Pioneer Press columnist Bob Sansevere has lit up the Internet today with his assertion that the Twins should put Joe Mauer back behind the plate to catch.
He had 11 home runs in 2013, just four this season. He had eight more doubles and a .324 batting average in 2013. He hit .277 in this just-completed debacle of a season and injuries hijacked about a fourth of the games he could have played in if healthy.
Face it, the guy is brittle wherever you play him. So why not let him play where he’s happiest? Maybe he’ll get his batting average back over .300 if he’s not in sulk mode. And maybe that $23 million a year Mauer makes won’t be as much of a waste of money as it is when it goes to a middling first baseman. And — there’s no maybe here — he would be easier to trade if he’s behind the plate, even if it’s not full time.
As for current catcher Kurt Suzuki, give him a first baseman’s glove and he can rotate between first and DH with Kennys Vargas when Mauer is catching. Or just sit Suzuki when Mauer catches.
Bottom line here: The new manager has to stop the Mauer coddling and have him catch again.
Sansevere left out an important point, though. Mauer suffered a brain injury as catcher and that’s why he was moved to first.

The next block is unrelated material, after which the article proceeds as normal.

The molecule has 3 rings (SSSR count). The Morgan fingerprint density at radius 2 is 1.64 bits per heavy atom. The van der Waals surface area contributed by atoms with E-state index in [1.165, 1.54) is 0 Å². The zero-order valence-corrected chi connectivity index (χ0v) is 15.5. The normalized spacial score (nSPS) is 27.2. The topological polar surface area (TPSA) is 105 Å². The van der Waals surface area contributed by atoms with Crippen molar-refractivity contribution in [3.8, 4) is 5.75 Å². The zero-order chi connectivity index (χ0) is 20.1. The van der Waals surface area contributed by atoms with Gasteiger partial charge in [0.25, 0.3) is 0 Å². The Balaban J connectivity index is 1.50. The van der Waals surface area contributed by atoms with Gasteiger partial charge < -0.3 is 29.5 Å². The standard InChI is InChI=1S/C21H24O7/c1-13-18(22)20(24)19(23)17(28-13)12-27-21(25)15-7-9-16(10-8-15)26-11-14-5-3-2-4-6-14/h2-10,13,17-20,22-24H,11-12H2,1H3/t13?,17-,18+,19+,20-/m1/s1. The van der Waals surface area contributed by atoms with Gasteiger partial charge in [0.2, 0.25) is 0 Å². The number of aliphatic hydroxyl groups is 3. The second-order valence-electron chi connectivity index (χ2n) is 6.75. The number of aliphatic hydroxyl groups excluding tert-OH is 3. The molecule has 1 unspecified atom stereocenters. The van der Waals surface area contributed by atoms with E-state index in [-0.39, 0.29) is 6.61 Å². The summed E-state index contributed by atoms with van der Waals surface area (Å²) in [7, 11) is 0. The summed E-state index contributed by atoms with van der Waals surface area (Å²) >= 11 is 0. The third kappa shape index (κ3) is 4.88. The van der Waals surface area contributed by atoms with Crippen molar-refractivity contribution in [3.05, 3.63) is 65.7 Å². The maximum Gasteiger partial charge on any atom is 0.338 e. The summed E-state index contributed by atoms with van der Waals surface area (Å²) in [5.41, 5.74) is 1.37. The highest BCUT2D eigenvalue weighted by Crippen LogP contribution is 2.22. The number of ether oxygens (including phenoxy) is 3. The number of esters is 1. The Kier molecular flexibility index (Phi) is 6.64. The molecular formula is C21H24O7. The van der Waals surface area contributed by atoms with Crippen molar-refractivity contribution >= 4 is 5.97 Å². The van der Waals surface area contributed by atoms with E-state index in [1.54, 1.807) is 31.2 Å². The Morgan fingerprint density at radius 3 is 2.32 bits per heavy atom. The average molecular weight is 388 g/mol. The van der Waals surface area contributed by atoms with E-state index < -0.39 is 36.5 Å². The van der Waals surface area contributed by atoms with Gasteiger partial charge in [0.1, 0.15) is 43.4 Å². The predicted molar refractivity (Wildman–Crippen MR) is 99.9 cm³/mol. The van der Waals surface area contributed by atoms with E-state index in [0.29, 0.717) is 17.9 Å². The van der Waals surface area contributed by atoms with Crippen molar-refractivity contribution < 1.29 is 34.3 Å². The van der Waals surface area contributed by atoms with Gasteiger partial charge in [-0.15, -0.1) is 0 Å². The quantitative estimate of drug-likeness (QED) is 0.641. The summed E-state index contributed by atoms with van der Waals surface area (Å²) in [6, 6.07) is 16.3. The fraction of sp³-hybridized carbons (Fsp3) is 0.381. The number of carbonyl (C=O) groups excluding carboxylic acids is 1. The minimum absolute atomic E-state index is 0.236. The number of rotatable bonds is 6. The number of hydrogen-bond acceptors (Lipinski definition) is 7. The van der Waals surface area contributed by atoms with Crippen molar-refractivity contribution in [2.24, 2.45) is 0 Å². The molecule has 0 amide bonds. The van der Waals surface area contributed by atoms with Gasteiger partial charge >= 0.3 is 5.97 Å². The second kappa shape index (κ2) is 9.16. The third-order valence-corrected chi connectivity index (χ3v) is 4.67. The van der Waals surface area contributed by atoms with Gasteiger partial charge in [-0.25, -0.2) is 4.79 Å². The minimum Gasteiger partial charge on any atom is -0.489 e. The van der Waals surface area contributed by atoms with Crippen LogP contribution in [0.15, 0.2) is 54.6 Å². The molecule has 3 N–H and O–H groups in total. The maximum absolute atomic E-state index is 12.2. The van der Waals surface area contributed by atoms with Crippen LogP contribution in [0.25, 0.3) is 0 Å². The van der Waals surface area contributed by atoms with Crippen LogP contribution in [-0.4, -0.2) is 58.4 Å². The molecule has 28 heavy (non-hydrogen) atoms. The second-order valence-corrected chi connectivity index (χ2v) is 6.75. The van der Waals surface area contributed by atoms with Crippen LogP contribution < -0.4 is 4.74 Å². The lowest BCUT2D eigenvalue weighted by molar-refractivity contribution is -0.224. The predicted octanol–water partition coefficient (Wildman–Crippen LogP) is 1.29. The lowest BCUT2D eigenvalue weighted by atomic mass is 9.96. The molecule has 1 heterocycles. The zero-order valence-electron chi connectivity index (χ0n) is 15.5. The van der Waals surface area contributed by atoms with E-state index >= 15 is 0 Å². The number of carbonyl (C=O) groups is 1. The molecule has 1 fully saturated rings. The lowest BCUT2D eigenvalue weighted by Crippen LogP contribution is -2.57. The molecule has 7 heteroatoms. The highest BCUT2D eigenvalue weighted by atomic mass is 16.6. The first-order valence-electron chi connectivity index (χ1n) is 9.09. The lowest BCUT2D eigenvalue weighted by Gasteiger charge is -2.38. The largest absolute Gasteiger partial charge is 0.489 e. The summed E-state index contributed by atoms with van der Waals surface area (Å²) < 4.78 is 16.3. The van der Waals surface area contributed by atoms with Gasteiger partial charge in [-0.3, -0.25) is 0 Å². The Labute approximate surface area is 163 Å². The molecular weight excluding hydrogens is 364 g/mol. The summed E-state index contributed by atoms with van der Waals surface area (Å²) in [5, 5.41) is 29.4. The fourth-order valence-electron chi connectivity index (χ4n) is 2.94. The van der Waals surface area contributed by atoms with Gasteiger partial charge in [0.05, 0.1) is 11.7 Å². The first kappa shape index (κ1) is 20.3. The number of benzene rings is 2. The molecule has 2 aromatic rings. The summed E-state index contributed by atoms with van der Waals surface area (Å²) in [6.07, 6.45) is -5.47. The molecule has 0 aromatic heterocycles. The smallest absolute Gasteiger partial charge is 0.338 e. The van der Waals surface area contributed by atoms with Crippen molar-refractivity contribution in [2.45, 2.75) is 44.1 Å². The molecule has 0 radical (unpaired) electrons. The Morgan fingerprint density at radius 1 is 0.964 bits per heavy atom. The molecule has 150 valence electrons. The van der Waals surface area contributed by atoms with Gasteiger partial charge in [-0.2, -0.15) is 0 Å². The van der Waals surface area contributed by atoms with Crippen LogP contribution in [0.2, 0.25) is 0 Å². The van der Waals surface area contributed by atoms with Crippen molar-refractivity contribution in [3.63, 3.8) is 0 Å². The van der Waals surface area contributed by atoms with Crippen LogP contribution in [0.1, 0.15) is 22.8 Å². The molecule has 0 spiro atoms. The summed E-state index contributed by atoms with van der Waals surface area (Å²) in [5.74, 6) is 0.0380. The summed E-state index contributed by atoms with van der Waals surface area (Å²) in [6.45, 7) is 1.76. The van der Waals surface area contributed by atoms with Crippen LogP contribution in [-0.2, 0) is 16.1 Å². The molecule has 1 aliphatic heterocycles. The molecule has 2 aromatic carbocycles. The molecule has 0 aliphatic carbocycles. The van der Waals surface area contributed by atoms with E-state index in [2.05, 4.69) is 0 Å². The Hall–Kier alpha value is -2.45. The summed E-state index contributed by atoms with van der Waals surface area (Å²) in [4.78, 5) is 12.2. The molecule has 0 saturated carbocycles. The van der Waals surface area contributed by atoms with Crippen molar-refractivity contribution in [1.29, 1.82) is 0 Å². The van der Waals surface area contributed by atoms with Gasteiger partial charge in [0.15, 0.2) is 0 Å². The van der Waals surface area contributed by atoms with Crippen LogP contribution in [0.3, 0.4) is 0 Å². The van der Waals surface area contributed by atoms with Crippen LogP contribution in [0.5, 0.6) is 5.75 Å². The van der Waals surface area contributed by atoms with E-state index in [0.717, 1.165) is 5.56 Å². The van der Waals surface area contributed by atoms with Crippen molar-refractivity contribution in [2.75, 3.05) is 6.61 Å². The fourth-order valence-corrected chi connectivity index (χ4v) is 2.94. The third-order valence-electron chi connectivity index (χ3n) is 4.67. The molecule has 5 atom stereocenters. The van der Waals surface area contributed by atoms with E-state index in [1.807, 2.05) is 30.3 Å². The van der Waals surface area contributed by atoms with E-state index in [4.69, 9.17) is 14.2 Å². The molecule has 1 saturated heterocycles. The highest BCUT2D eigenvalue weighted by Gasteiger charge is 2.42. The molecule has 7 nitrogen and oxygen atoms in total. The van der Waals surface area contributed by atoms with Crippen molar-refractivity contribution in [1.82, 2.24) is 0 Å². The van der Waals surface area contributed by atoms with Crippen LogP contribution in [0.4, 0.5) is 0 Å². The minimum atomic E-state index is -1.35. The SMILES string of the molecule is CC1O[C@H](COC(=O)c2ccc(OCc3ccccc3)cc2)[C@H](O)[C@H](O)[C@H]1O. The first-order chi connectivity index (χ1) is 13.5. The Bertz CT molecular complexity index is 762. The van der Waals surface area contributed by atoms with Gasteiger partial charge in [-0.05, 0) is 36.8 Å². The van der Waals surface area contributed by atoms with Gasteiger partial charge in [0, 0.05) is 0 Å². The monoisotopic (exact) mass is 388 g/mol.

Because he suffered a brain injury while catching and catching puts him at further risk to suffer more brain injuries. And perhaps Mauer had a hard time getting his batting average to its usual mark because he suffered a brain injury last season and dealt with headaches, mood swings, sensitivity to light, and other symptoms for months. Twins fans watched a concussion nearly ruin Justin Morneau‘s entire career. Also, “sulk mode” is made-up garbage.
So, to recap: Sansevere wants to move Mauer from first base/designated hitter to catcher and move the current catcher, Kurt Suzuki, to first base/designated hitter. What would that accomplish, exactly? They’d both still be in the lineup taking up the same two positions. And the one with previous brain trauma would be at the more dangerous position.
Sansevere’s column exposes the problem in trying to raise awareness of the problem of concussions: a willful ignorance by people whose livelihood depends on games.